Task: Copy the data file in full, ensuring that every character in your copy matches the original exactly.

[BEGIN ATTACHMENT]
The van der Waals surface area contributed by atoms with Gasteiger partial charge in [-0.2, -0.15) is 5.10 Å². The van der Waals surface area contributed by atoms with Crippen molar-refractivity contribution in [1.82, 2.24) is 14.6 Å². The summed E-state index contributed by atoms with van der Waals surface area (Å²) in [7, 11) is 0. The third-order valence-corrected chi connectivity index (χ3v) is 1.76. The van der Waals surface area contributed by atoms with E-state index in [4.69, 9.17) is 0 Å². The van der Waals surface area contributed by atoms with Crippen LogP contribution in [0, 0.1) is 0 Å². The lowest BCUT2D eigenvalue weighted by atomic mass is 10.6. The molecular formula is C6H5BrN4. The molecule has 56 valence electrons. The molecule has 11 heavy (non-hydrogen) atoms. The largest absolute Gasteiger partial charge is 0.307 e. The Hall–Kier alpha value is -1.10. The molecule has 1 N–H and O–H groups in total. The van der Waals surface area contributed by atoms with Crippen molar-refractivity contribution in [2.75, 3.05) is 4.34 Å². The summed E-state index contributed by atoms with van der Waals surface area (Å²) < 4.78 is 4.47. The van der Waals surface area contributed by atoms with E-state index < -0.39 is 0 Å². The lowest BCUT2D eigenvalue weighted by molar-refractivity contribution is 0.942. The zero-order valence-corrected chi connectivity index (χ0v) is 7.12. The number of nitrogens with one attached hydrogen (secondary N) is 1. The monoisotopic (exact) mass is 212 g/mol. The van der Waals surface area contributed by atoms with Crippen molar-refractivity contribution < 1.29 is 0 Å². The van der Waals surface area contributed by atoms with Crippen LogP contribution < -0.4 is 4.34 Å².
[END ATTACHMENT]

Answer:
The van der Waals surface area contributed by atoms with Gasteiger partial charge in [-0.2, -0.15) is 5.10 Å². The van der Waals surface area contributed by atoms with Crippen molar-refractivity contribution in [1.82, 2.24) is 14.6 Å². The summed E-state index contributed by atoms with van der Waals surface area (Å²) in [7, 11) is 0. The third-order valence-corrected chi connectivity index (χ3v) is 1.76. The van der Waals surface area contributed by atoms with E-state index in [4.69, 9.17) is 0 Å². The van der Waals surface area contributed by atoms with Crippen LogP contribution in [0, 0.1) is 0 Å². The lowest BCUT2D eigenvalue weighted by atomic mass is 10.6. The molecular formula is C6H5BrN4. The molecule has 56 valence electrons. The molecule has 11 heavy (non-hydrogen) atoms. The largest absolute Gasteiger partial charge is 0.307 e. The Hall–Kier alpha value is -1.10. The molecule has 1 N–H and O–H groups in total. The van der Waals surface area contributed by atoms with Crippen molar-refractivity contribution in [2.75, 3.05) is 4.34 Å². The summed E-state index contributed by atoms with van der Waals surface area (Å²) < 4.78 is 4.47. The van der Waals surface area contributed by atoms with E-state index < -0.39 is 0 Å². The lowest BCUT2D eigenvalue weighted by molar-refractivity contribution is 0.942. The zero-order valence-corrected chi connectivity index (χ0v) is 7.12. The number of nitrogens with one attached hydrogen (secondary N) is 1. The monoisotopic (exact) mass is 212 g/mol. The van der Waals surface area contributed by atoms with Crippen molar-refractivity contribution < 1.29 is 0 Å². The van der Waals surface area contributed by atoms with Crippen LogP contribution < -0.4 is 4.34 Å².